Food Safety During Pregnancy

Written by the Healthline Editorial Team | Published on September 10, 2014
Medically Reviewed by George Krucik, MD, MBA on September 10, 2014

Food Safety During Pregnancy

Pregnancy can be an amazing time in a woman’s life. However, it can also be very confusing. Women often get conflicting advice about a number of pregnancy-related issues, including what it is and isn’t safe to eat.

The three major food contamination risks for pregnant women are:

  • Toxoplasma, a parasite found in undercooked meat, unwashed veggies, and dirty cat litter boxes
  • Listeria, a bacterium that can contaminate ready-to-eat foods and unpasteurized dairy. Unlike many bacteria, it can grow in the refrigerator.
  • mercury, a heavy metal that is found in certain types of fish

These contaminants can cause serious illnesses in pregnant women, and may even threaten the life of a developing fetus.

In addition to the major toxins, there are certain foods that pregnant women should avoid or limit for other reasons. Some general guidelines are listed below. However, it’s important to discuss your pregnancy diet with your doctor.

Avoiding Listeria

Listeria is often found in contaminated water and soil. In some cases, animals are carriers as well. It can be found in uncooked meats and vegetables grown in contaminated soil. Bacteria are often killed in the cooking process, however Listeria may still be present in some packaged, ready-to-eat foods. Foods in which Listeria is often present include:

  • processed or prepared lunch meats
  • meat spreads, such as pâté
  • hot dogs
  • cold, smoked seafood
  • soft cheeses such as brie, camembert, and feta
  • unpasteurized dairy products

In general, women who are pregnant or trying to get pregnant should avoid these foods. However, hot dogs and lunchmeats can be eaten if served steaming hot. Soft cheeses can be eaten if made from pasteurized milk.  

This type of bacteria can be devastating to a baby in the womb. Listeria can easily pass through the placenta, causing infection, premature delivery, and possible miscarriage. According to the American Pregnancy Association (APA), 22 percent of Listeria infections in pregnant women result in the death of the unborn child.

Keeping Away From Mercury

Most fish contain trace amounts of mercury, but it tends to build up in larger and older fish. Pregnant and nursing women should avoid fish that are high in mercury. Mercury can potentially damage their baby’s developing nervous system. Fish that tend to be high in mercury are:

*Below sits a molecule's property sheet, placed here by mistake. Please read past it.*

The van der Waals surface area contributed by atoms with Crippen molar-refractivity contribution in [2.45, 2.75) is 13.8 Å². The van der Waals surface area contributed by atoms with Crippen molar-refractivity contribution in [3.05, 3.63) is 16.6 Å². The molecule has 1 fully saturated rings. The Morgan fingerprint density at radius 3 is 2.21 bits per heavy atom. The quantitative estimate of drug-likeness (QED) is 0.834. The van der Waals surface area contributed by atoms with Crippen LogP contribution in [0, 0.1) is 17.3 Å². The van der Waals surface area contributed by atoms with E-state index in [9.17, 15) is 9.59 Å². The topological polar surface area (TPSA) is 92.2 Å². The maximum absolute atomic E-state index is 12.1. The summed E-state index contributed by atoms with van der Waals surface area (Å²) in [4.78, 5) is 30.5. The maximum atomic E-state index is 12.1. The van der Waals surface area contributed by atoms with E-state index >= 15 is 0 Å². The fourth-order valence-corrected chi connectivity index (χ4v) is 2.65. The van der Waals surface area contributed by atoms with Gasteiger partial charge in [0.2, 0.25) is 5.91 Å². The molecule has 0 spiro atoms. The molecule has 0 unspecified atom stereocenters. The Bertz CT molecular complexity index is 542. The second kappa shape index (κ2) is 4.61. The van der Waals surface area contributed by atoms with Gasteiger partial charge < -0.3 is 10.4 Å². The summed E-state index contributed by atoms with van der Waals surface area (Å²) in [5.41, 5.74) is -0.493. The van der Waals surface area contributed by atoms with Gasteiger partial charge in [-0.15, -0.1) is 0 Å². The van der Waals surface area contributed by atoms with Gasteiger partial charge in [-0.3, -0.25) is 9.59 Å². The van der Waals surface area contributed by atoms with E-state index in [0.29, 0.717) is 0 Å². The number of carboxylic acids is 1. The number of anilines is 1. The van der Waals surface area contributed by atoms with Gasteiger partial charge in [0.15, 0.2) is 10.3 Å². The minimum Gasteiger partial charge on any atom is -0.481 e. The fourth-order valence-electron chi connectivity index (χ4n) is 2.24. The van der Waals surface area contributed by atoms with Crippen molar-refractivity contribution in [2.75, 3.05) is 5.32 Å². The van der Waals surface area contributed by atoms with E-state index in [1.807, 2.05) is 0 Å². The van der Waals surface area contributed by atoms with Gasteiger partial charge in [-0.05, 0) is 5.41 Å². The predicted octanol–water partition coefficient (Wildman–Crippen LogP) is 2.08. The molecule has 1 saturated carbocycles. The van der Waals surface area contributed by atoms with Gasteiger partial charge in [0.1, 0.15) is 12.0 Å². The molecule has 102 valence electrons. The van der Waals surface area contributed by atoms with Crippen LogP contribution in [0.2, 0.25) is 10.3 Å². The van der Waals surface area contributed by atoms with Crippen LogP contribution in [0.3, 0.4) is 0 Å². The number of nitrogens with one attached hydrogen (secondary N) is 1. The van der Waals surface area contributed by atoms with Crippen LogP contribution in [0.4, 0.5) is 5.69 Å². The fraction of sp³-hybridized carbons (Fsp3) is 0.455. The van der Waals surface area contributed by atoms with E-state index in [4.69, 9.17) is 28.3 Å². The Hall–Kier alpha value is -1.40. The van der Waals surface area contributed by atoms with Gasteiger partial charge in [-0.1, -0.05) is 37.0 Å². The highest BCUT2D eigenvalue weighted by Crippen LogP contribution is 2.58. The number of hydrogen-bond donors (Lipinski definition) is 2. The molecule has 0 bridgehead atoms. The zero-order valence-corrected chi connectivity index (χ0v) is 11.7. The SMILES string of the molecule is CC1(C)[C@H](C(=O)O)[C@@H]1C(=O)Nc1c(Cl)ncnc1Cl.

• swordfish
  • shark
  • king mackerel
  • tilefish

Many commonly eaten fish are considered to be low in mercury. These fish can be a great addition to a pregnancy diet. They contain omega-3 fatty acids, which contribute to heart health and are good for fetal brain development. If you don’t like fish, talk to your doctor about whether you need an omega-3 supplement.

Doctors recommend eating up to 12 ounces of any of the following fish each week:

  • shrimp
  • crab
  • scallops
  • canned light tuna
  • salmon
  • catfish
  • cod
  • tilapia

However, fish should always be eaten hot. Preserved or smoked fish should be avoided.

Preventing Toxoplasmosis

Toxoplasmosis can be very risky during pregnancy, especially for cat owners. In order to reduce your risk, you have to change both your diet and your cat care. To minimize risk, you should:

  • rinse all fruit and vegetables before eating since the parasite is often found in soil
  • thoroughly cook all meats
  • make certain to clean your hands well after handing any cat litter or sand and, if possible, have a spouse, friend, or relative change the litter during your pregnancy

Alcohol

All alcohol should be avoided during pregnancy and breastfeeding. The negative effects of alcohol are widely documented, and there is no safe amount of alcohol during pregnancy.

 Alcohol has been shown to significantly increase the risk for:

  • fetal alcohol syndrome
  • developmental disorders
  • miscarriages

Alcohol is still a danger to children while breastfeeding. Discernible amounts of alcohol are present in breast milk. Alcohol should be avoided until a child is no longer breastfed.

Raw and Undercooked Foods

There is the potential for bacterial contamination in any raw or undercooked food. Because of this, pregnant women should ensure that all food is cooked thoroughly. This is particularly true for foods that are known to carry Salmonella, such as:

  • chicken
  • shellfish
  • eggs

Pregnant women should also wash their hands after handling eggs. Salmonella is most commonly found on the shells. Additionally, eggs should be rinsed thoroughly before cooking.

Caffeine

Moderate amounts of caffeine are considered safe to ingest during pregnancy. However, caffeine is a stimulant, and can increase heart rate and blood pressure in both mother and the developing fetus.

Few studies exist to prove caffeine’s effect on humans during pregnancy. According to the APA, pregnant women are encouraged to consume no more than 200 milligrams (mg) of caffeine a day. Remember that caffeine isn’t just found in coffee. Tea, soda, and chocolate also contain caffeine.

Honey

There is a small risk that honey could be contaminated with botulism or other toxins. These can be dangerous for pregnant and breastfeeding women. They can also potentially harm the fetus or a child younger than one year of age. 

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